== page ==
Here, again, Cavendish really means this literally and materially: the goal is to create new “figurated” parts of matter (new opinions or conceptions) which, once brought into existence, once “figurated” in their own specific “figure”, will “live” because they will become a part of the whole. Now, maybe all of this sounds kind of abstract, but Cavendish doesn’t allow much room for abstract ideas in her world. If, say, the activity by which, by typing on this keyboard, I produce words on a screen, and eventually on paper, is part of the material world, then so are the specific figurations in my brain which correspond to these signs.
Okay, so thoughts are material, and are literal parts of the world, and their figures can be replicated such that another brain harbours a copy, but we haven't yet looked at how a new thought is brought into the world to live its own life. Cavendish tells us that the voluntary action of the “rational” parts of matter “make figures of their own accord, without any imitation, patterns, or copies of foreign parts, or actions” (Observations: 170). This seems to be how new conjectures are brought to life – this seems to be what she means by “the natural wit”. And I take Cavendish to believe that her conjectures about the self-moving, self-knowing perceptive matter to be the products of her rational parts figuring anew. They aren’t copies or mutations of similar already existing thoughts as they aren not the product of “learning”: they are properly the “fancies” of Cavendish’s own natural wit.
All of this finally brings me back to the title of the post: is Cavendish an anti-contextualist? Well, yes, but not purely. Contextualising is not per se pernicious. Her Philosophical Letters, for instance, clearly work with and within contexts. But the (rather obvious) risk that Cavendish is worried about is that her own conception, her own conjecture (that is, those parts of matter that her natural wit figured) will be buried if what’s at stake for the reader is to look for influence and to identify relations with other thinkers – to go digging for who she had read, who she had not, who influenced her, why and to what extent…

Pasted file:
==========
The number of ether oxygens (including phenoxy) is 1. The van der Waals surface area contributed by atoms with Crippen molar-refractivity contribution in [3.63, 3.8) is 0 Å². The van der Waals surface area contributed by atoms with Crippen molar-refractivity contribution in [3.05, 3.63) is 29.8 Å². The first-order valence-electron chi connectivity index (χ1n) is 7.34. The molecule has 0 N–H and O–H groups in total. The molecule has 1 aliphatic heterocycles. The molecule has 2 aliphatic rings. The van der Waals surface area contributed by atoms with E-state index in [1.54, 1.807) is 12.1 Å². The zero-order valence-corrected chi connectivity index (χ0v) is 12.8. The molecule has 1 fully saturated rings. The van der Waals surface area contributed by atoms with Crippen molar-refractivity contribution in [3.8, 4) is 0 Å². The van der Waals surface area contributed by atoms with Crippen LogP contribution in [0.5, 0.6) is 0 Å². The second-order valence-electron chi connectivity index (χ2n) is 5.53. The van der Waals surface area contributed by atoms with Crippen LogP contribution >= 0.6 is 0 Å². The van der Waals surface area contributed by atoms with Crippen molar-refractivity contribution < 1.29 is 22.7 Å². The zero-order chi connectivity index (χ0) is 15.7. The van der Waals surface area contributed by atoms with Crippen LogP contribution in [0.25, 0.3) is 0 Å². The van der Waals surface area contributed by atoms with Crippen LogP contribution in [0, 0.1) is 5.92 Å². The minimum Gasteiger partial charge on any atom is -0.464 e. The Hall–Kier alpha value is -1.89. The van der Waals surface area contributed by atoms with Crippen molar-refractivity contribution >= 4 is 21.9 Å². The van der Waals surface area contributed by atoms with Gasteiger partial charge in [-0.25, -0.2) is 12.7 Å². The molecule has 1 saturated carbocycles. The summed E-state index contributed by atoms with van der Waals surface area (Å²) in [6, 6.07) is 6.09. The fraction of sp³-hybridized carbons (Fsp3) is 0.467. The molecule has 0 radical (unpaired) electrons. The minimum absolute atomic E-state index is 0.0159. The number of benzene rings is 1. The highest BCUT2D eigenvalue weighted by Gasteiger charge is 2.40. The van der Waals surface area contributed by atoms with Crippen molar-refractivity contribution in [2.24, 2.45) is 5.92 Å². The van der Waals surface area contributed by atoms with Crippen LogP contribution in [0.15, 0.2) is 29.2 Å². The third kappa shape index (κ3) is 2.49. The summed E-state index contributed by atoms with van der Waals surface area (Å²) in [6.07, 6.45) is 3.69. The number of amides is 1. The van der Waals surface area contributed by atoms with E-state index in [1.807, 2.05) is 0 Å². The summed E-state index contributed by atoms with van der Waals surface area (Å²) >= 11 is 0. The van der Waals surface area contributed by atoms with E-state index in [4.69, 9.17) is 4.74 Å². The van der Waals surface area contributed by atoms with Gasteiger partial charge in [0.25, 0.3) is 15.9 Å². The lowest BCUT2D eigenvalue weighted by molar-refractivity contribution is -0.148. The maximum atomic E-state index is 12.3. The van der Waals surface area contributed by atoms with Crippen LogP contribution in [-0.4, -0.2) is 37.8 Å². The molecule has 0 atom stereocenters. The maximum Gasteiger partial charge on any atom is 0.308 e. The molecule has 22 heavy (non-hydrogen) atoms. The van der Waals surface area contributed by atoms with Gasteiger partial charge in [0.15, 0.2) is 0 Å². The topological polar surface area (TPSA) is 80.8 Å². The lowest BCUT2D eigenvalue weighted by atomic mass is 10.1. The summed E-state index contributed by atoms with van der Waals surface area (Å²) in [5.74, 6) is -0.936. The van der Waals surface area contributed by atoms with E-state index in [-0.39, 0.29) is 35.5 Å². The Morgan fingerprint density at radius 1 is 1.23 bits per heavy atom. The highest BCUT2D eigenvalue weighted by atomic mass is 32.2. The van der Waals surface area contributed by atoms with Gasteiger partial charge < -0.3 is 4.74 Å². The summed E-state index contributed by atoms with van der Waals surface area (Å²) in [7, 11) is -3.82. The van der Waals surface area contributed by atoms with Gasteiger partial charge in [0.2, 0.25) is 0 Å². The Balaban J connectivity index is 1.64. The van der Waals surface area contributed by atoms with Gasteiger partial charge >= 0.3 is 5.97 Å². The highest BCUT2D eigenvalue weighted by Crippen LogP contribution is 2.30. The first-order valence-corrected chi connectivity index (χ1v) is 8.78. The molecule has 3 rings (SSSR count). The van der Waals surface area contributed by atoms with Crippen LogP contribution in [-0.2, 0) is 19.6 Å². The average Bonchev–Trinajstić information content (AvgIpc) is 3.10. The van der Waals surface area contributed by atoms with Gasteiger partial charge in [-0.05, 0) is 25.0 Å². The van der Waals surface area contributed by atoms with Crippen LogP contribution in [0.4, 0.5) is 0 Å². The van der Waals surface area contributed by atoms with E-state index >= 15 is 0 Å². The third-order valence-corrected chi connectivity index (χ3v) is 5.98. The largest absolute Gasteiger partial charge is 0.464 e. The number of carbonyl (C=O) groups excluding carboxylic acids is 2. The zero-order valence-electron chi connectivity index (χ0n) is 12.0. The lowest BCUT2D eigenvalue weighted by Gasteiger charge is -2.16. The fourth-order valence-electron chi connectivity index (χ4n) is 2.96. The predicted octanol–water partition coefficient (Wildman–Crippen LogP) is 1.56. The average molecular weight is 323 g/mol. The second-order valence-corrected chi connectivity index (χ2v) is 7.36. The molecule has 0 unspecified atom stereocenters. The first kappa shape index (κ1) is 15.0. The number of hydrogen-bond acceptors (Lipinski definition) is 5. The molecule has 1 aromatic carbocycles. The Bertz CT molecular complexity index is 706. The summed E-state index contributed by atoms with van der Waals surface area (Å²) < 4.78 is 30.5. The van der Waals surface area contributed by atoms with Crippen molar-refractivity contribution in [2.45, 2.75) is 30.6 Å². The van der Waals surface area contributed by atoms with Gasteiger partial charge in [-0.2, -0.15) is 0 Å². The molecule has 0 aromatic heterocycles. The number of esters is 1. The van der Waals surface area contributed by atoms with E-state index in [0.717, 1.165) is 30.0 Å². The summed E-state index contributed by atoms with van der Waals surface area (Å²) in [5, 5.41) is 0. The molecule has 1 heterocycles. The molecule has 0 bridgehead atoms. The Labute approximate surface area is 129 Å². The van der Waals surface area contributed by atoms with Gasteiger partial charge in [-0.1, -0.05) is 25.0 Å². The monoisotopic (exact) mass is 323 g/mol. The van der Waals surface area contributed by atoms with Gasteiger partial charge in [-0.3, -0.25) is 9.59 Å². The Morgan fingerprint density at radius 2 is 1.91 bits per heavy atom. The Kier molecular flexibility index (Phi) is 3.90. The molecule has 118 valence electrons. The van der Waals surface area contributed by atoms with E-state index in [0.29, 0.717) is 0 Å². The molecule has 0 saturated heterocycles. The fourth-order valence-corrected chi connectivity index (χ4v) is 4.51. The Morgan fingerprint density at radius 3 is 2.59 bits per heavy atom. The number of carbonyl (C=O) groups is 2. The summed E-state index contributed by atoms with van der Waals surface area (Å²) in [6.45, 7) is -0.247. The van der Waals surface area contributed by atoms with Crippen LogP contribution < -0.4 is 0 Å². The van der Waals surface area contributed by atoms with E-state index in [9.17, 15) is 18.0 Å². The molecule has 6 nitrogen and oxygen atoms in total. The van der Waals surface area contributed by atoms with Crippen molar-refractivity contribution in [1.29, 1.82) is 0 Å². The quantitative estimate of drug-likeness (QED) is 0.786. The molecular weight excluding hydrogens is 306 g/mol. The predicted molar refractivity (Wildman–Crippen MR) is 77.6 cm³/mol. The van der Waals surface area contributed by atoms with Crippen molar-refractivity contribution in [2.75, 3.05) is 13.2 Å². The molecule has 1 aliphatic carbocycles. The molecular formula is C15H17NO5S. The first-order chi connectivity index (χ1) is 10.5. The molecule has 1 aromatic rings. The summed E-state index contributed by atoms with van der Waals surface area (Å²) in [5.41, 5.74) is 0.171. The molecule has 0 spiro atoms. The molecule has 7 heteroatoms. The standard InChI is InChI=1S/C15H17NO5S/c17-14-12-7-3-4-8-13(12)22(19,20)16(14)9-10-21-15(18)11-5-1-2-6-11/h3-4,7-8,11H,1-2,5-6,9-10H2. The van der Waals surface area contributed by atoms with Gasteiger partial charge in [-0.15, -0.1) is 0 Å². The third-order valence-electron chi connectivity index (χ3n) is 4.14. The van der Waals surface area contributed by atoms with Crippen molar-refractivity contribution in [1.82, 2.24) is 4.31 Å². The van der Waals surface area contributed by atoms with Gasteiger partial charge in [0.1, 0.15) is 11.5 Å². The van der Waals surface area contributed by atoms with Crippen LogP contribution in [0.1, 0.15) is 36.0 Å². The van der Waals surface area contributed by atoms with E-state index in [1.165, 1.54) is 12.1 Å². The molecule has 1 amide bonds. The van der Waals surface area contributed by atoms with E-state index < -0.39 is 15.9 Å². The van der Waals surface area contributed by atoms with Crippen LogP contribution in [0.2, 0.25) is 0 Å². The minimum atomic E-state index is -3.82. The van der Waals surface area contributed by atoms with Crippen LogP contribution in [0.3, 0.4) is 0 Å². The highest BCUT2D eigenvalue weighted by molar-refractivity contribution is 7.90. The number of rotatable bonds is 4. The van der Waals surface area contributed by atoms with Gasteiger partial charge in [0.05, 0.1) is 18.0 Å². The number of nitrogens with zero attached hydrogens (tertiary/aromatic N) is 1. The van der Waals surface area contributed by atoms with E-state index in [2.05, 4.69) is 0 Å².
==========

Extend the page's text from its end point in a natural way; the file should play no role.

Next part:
And this risk is not just the normal anxiety about being marginalised or fading into obscurity. This is a metaphysical risk for Cavendish. It is real because such a contextualist is looking for the parts of Cavendish’s conjectures that are copied or learnt, and thereby misses what comes from her natural wit. Worse, though, the contextualist treats the conjectures as compositional, as wholly built out of “figurated” parts – but, for Cavendish, the whole is distinct and not reducible to its parts, and its identity doesn’t reside in them, since each part of a whole is, qua part, somewhat knowing but also necessarily ignorant of the whole. On Cavendish’s understanding, then, a contextualist reading will necessarily miss the forest for the trees.
Notice that Cavendish says she’d rather her work be forgotten entirely (“oblivion”) or, presumably, dismissed on its own terms (“in their own dust”) than be remembered in relation to others. That’s a really strong claim: better oblivion than contextualism! And it’s rather poignant, given how historical women philosophers tend to be treated, even in our well-meaning attempts to reclaim them from the oblivion the canon had cast them into (why is Cavendish relevant? Because of the Royal Society! Because of Descartes! Why is du Châtelet relevant? Because of Newton! Because of Leibniz!). Perhaps, then, if we are to remain “charitable and just” readers of Cavendish’s own philosophy and philosophical commitments, we should take her, seriously, at her word, and attempt to canonise her work less by showing how it fits, or doesn’t, with our existing canon (which Alison Peterman very nicely argues against here), and more by actively looking for the proper Cavendishian thoughts. We shouldn’t be burying her work in the monuments of others; we should be making sure her “fancies” and opinions truly live in the world.
* A trope which we, today, have made into an evaluative norm – but more about this at a later time.